All cichlids share a common feature that some saltwater fish such as wrasses and parrotfish have and that is a well-developed pharyngeal set of teeth that are in the throat, along with their regular teeth. Cichlids have spiny rays in the back parts of the anal, dorsal, pectoral, and pelvic fins to help discourage predators. The front part of these fins are soft and perfect for precise positions and effortless movements in the water as opposed to fast swimming.
Cichlids have one nostril on each side while other fish have 2 sets. To sense "smells" in the water, they suck water in and expel the water right back out after being "sampled" for a short or longer time, depending on how much the cichlid needs to "smell" the water. This feature is shared by saltwater damselfish and cichlids are thought to be closely related.
The Cockatoo Dwarf Cichlid is a carnivore that can be fed newly hatched baby brine, frozen brine shrimp, crustaceans, insects, insect larvae, and some may eat flakes and pelleted foods. Feed 2 to 5 small pinches of food a day in smaller amounts rather than a large quantity once a day. This will keep the water quality higher over a longer time. All fish benefit from vitamins and supplements added to their foods.
Do water changes of 10% to 20% biweekly or weekly, more or less depending on stocking numbers. If water quality is ignored, as with all cichlids, disease and death can occur. Before each water change make sure to scrape all viewing panes with a sponge or algae magnet. Once the algae settles to the bottom make sure to completely vacuum the substrate to remove all waste and excess food. When refilling the tank make sure the water is treated and has a similar temperature to the water already in the tank.
A minimum 20 gallon tank is suggested. They prefer slow to moderate moving water along with good efficient filtration. A mature tank with soft water and a pH of acidic to neutral is best. Keep track of nitrates. Also, oxygen levels must be maintained for best color and health. The aquarium should have a cover and low to moderate lighting.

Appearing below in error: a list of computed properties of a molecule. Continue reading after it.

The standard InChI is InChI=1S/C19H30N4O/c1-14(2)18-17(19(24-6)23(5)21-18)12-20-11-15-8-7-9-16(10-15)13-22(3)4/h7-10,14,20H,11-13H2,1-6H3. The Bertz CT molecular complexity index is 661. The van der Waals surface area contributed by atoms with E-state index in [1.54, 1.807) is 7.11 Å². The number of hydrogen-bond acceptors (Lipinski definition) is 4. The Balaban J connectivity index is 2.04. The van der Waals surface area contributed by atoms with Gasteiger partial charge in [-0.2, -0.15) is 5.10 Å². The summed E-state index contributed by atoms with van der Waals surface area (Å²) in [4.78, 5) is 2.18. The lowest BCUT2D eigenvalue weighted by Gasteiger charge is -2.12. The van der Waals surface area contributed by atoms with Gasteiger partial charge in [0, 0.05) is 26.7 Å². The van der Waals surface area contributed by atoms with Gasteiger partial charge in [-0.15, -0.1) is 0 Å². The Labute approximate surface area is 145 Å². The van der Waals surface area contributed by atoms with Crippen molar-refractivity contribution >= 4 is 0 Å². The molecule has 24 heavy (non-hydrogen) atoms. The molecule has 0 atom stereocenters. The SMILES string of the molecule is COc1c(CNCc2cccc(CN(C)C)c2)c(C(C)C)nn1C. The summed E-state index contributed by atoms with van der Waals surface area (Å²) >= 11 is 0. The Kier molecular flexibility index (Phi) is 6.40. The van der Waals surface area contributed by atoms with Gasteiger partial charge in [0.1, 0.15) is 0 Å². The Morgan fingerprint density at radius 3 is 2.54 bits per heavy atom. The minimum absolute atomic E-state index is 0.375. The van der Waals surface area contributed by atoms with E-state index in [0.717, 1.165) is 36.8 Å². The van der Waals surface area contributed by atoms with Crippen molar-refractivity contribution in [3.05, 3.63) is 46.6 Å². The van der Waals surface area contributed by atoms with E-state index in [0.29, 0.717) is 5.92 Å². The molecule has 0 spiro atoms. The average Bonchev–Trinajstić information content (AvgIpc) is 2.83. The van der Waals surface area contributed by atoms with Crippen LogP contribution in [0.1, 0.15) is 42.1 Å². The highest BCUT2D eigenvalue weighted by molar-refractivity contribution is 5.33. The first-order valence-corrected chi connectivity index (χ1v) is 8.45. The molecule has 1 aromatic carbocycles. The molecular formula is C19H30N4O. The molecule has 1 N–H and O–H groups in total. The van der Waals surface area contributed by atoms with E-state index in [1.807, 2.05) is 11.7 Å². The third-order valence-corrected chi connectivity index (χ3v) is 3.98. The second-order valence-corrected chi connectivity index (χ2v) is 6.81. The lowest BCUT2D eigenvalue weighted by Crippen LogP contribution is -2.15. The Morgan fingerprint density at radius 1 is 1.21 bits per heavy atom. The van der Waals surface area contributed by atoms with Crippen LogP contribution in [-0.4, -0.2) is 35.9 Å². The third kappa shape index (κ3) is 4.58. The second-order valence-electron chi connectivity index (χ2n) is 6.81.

Provide a substrate of fine dark sand along with rocks and pots to create plenty of caves, one for each female's territory. Caves formed from rockwork, or with synthetics like coconuts or clay pots, will provide a refuge for the fish as well as a place for breeding. Though the Cockatoo Cichlid can tolerate neutral water better than other dwarf cichlids, do not allow the pH to go above 7.8. When using substrate or rocks, be sure they do not leach into the water and affect the pH. Substrates such as limestone can increase the pH level, you would not use sand that is for marine tanks. Driftwood is a big help in keeping pH low and contributes to the "tea stained" coloring of the Amazon River.
They enjoy densely planted aquariums. Floating plants help to diffuse lighting. If using live plants, dense plantings that will provide shade for your fish will need time to grow out. Rosette plants like the Amazon Sword, Vallisneria, and other acidic tolerating plants work great, as can stem plants like Wisteria. Make areas for them to "defend" by having natural divisions in the aquascaping.